Why does it look like a crimson, white-capped mountain range has sprung up on my face?

Excerpt from Asking for a Pregnant Friend: 101 Answers to Questions Women Are Too Embarrassed to Ask about Pregnancy, Childbirth, and Motherhood

Throughout my pregnancy, topographical maps of the Sierra Nevadas would pop up along my jaw and the edge of my nose. Everest even made an appearance once. I felt like a prepubescent boy. And I’m not alone. Many of the mamas I work with come into childbirth prep classes horrified that the clear, dewy skin they’d worked so hard to maintain had reverted to red, bumpy chaos. The main reason for this is…wait for it… wait for it…you guessed it! Hormones! Increases in the hormone andro- gen can incite acne, as it causes oil glands to become overeager producers.

The good news is that for most women this condition will resolve after childbirth, when androgen levels drop. And hey, girl, throughout it all, remember that you are a gorgeous-baby-making goddess, regardless of what your skin is up to.

What to do

Combat that acne with the following:

  • Be hypervigilant about skin care. Wash with an organic facial cleanser — made specifically for acne — every morning and evening, and after heavy sweating.

  • Avoid washing too often, as this can actually cause more oil to develop.

  • After washing your face, use an organic antiacne toner. You can also make toner with one part raw, unfiltered apple cider vinegar and three parts distilled water. Follow this with an organic moisturizer that doesn’t contain retinol. Some effective moisturizers made specifically for acne include ingredients like raw shea butter, aloe vera, and manuka honey.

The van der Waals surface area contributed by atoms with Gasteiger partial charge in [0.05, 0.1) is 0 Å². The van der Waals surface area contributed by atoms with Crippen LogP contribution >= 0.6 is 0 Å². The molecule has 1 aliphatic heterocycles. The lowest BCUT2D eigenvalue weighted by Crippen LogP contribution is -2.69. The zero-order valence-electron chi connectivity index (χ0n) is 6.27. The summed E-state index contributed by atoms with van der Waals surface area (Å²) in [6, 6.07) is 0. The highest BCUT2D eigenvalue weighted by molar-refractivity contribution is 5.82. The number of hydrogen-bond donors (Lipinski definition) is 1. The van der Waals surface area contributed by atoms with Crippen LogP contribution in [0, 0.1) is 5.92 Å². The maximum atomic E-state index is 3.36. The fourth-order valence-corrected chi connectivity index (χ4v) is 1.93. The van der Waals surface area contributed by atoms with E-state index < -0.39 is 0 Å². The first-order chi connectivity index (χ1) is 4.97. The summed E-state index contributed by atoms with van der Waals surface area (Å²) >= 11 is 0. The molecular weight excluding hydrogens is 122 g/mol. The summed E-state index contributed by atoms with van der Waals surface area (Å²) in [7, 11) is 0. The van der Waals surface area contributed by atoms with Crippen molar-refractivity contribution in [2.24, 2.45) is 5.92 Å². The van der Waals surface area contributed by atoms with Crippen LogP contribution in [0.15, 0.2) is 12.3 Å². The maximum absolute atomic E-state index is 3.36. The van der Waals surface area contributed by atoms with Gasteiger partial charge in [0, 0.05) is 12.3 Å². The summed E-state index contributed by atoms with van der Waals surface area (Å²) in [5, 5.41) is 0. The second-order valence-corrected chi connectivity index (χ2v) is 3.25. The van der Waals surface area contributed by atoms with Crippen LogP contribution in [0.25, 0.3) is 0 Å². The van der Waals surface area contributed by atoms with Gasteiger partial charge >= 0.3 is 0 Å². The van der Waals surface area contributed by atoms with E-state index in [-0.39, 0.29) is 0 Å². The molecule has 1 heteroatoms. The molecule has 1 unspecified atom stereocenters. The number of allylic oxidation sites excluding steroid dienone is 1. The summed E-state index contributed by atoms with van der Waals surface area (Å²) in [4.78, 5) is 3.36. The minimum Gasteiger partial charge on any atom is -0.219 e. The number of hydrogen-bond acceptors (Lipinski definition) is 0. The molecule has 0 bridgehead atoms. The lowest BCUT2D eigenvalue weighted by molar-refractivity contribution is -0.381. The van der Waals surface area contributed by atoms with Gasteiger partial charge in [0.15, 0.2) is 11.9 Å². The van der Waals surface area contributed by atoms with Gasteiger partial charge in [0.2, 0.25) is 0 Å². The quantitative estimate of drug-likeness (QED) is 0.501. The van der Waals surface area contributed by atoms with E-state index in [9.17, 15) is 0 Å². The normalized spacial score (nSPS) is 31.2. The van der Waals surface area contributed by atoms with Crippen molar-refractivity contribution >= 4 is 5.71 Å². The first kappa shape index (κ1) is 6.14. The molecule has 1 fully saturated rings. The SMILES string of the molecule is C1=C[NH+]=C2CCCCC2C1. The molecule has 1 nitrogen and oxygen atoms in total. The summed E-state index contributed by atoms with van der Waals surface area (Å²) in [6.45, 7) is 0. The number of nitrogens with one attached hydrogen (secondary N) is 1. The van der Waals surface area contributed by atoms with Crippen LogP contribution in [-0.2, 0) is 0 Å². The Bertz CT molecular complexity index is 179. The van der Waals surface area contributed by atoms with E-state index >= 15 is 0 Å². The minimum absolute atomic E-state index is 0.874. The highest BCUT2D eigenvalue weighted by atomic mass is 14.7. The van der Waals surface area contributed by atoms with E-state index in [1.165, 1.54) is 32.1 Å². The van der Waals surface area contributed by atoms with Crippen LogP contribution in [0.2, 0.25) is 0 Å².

• Wash your hair regularly, and keep it out of your face. Oily hair rubbing on your face could exacerbate acne.

  • Use the speaker feature, or headphones, when talking on your phone, as the screen is often covered in oil and dirt. Cell phones are way grodier than they look.

  • Staying on the theme of keeping gross stuff off your face, wash your pillowcase once or twice a week. On a side note, experts (aka, my grandmother) believe silk pillowcases reduce the development of wrinkles.

  • If the acne is out of control and it’s stressing you out, ask your care provider for a dermatologist referral.

  • While it’s tempting to use medication or chemical-laden treatments, these often aren’t advisable for pregnant women. Many experts also advise against topical treatments containing salicylic acid.

  • Wear makeup only when you feel it’s absolutely necessary. And make sure you’re using oil-free products.

  • Drink plenty of water, and avoid refined sugar and processed foods.

  • And here’s the one that is near impossible for me — do not pop those suckers. While it’s one of the most satisfying feelings in the world, it could leave scars.

Why are there dark spots all over my face?

You have what’s called melasma (aka “the pregnancy mask”), which is caused by an elevation in progesterone that prompts pigmentation levels to increase. This results in dark, discolored patches on the skin, and it’s incredibly common in pregnant women. The good news is, it isn’t accompanied by other symptoms and isn’t dangerous for you or baby. It should fade after childbirth, when progesterone levels drop.

What to do

Check in with your care provider to confirm the patches aren’t a sign of another skin condition. After melasma is diagnosed, apply organic zinc oxide sunscreen every morning, and reapply as needed, as sun exposure can darken the patches. You can also avoid excess sun by becoming a hat lady and using your melasma as an excuse to skip that hike in favor of a cozy book-reading sesh in bed.

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